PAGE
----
Comic-Con showcases average heroes
In 1968, audiences rooted for Charlton Heston against those "damn dirty apes'' of Planet of the Apes.
Each generation seems to produce heroes that reflect the times and audiences' views of themselves, and it will be no different this week at Comic-Con, the annual pop-culture convention kicking off Thursday in San Diego.
More than 125,000 fans will descend upon the Convention Center for four days, dressing up like their heroes, which this year will include vampires, werewolves, zombie-killers and demon-hunters featured in recent and forthcoming comic books, TV shows, movies and video games.
Some of the heroes they'll see touted at the several hundred panels and presentations are new, while some are inspired by classic protagonists. But all seem to relate to today's society.
"Each decade, these characters represent our own best idea of what we'd like to be, our own big idea," says Grant Morrison, a comic-book writer and author of the new book Supergods (Spiegel & Grau, $28), a history of superheroes.
"Superman started out as a socialist fighter for the oppressed in 1938, but that was the time of the Depression. In the '80s, he's a yuppie."
In the '60s, mankind itself was the hero in the original Planet of the Apes movie, but in the new Rise of the Planet of the Apes out Aug. 5, the computer-generated simian Caesar is the star. After humans use him as a test animal for Alzheimer's research, the genetically enhanced ape breaks out, rounds up an army and launches a revolution.
Caesar's emotive eyes and expressions, created with a facial-capture camera, help people connect even more to him, says Apes director Rupert Wyatt.
"In a way, it's not dissimilar to the trials of Hercules and the Greek myths and how they went through the same challenges and conflicts and personal torture," Wyatt says. "He is the underdog — he is Spartacus."
Westerns have also spawned their share of heroes, such as the Cartwright clan on the '60s TV show Bonanza. You can see similar themes on TV now with the leather-clad bikers of FX's Sons of Anarchy or CW's Supernatural siblings Sam and Dean Winchester.
"We are kind of a Western, actually. We just have the Impala instead of horses," says Supernatural executive producer Sera Gamble, who plans to attend Comic-Con.
"That very clean-cut, perfect-hair Superman from the '40s, I don't know if we so much relate to him anymore," she adds. "As much as that's a very iconic image, there's something scruffy and hard-drinking about Dean Winchester that makes him relatable and understandable. Our guys mess up and fall down and they get back up again, and that makes them compelling."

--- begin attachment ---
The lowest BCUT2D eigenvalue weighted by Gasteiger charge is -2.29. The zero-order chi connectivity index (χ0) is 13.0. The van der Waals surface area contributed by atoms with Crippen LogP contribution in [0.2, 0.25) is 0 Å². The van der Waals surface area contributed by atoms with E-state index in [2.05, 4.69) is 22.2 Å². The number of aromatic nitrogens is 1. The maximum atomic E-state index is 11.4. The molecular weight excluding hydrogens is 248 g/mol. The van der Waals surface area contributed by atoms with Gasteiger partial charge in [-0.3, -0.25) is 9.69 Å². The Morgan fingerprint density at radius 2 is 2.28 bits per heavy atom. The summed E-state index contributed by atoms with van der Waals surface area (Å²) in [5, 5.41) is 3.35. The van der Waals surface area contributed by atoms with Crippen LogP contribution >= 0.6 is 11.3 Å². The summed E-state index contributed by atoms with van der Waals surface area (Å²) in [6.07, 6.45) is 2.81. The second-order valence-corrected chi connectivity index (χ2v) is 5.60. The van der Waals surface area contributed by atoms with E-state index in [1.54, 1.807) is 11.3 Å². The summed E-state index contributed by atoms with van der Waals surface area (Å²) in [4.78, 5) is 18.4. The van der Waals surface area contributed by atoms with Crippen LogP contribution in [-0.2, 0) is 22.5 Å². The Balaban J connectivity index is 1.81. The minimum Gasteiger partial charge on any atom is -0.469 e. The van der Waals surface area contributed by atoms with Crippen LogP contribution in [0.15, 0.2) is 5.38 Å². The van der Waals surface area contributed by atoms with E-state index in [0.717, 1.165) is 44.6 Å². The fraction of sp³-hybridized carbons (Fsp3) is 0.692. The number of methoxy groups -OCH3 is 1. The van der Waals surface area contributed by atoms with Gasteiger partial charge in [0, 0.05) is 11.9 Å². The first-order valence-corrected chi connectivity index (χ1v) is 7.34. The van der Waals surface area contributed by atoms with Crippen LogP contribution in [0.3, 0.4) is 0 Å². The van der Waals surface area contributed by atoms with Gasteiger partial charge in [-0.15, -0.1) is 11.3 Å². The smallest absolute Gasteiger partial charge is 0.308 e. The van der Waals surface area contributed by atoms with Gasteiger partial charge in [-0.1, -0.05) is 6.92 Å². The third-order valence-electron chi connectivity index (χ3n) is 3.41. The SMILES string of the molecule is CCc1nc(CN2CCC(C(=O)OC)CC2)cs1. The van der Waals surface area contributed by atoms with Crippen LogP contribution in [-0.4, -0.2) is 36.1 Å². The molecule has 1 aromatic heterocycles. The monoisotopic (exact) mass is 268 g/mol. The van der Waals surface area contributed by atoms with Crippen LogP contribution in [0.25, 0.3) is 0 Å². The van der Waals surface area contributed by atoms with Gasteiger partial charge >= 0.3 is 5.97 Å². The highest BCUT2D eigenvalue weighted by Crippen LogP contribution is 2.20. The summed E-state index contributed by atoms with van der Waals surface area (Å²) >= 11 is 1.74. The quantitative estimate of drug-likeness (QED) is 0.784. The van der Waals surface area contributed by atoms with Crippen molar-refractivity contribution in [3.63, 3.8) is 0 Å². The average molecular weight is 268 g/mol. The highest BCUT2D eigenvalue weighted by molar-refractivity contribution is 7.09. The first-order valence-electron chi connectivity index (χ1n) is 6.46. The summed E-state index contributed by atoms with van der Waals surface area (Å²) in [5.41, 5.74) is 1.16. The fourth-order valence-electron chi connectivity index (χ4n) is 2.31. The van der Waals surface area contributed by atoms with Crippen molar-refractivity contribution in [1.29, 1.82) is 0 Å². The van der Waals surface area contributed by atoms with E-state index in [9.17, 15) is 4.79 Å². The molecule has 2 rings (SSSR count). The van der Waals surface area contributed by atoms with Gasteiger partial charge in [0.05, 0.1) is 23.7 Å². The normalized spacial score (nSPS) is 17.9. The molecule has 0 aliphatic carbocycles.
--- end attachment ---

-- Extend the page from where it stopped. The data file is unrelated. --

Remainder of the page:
Love them, flaws and all
Star Wars brought epic heroes from outer space down to earth in the late 1970s with the likes of Luke Skywalker and Han Solo, and Mass Effect creator Casey Hudson is doing the same today with Commander Shepard. The character is the face of the video game, comic and (soon) movie franchise, and his path is completely up to whoever is holding the joystick.
"People don't understand or can't relate to a hero who isn't flawed in some way," says Hudson, who will be talking about the space franchise at Comic-Con game and movie panels. "They want to see that they're dealing with something and that they have flaws."
Hudson wants players to connect more emotionally to his Mass Effect characters. So in next year's Mass Effect 3, players will be able to pick their gender and back story and follow a heroic "Paragon" style or more antiheroic "Renegade" path, as Shepard defends humanity against the evil alien Reapers.
The undead men of True Blood, as well as vampire Edward Cullen and lovelorn werewolf Jacob Black in Stephenie Meyer's Twilight book series, have become key heroes in pop culture, especially to women. Bill Condon, director of the final two Twilight movies, Breaking Dawn, Part I (out Nov. 18) and Part II (Nov. 16, 2012), sees Cullen and Black as part of a long tradition of rooting for the noble monster, dating to the original Frankenstein film in 1931.
"We've always had a complicated relationship toward monsters. Don't you feel like in every Dracula movie, you're sort of wanting him to get away with it?" Condon says, laughing.
The other side of vampires
Even the creatures that used to be considered villains have been given a chance to tell their side of the story, Morrison says.
"Vampires are the good guys now — in fact, they're not just good guys, they're sex symbols. These things, you used to run away from them in the middle of the night. Now the girls are running to meet them."
Zombies certainly aren't the heroes of The Walking Dead, the hit comic book series created by Robert Kirkman (the TV series returns to AMC in October). But neither is Rick Grimes, the cop leading a group of people during the zombie apocalypse. To Kirkman, he's neither a real hero nor an antihero.More...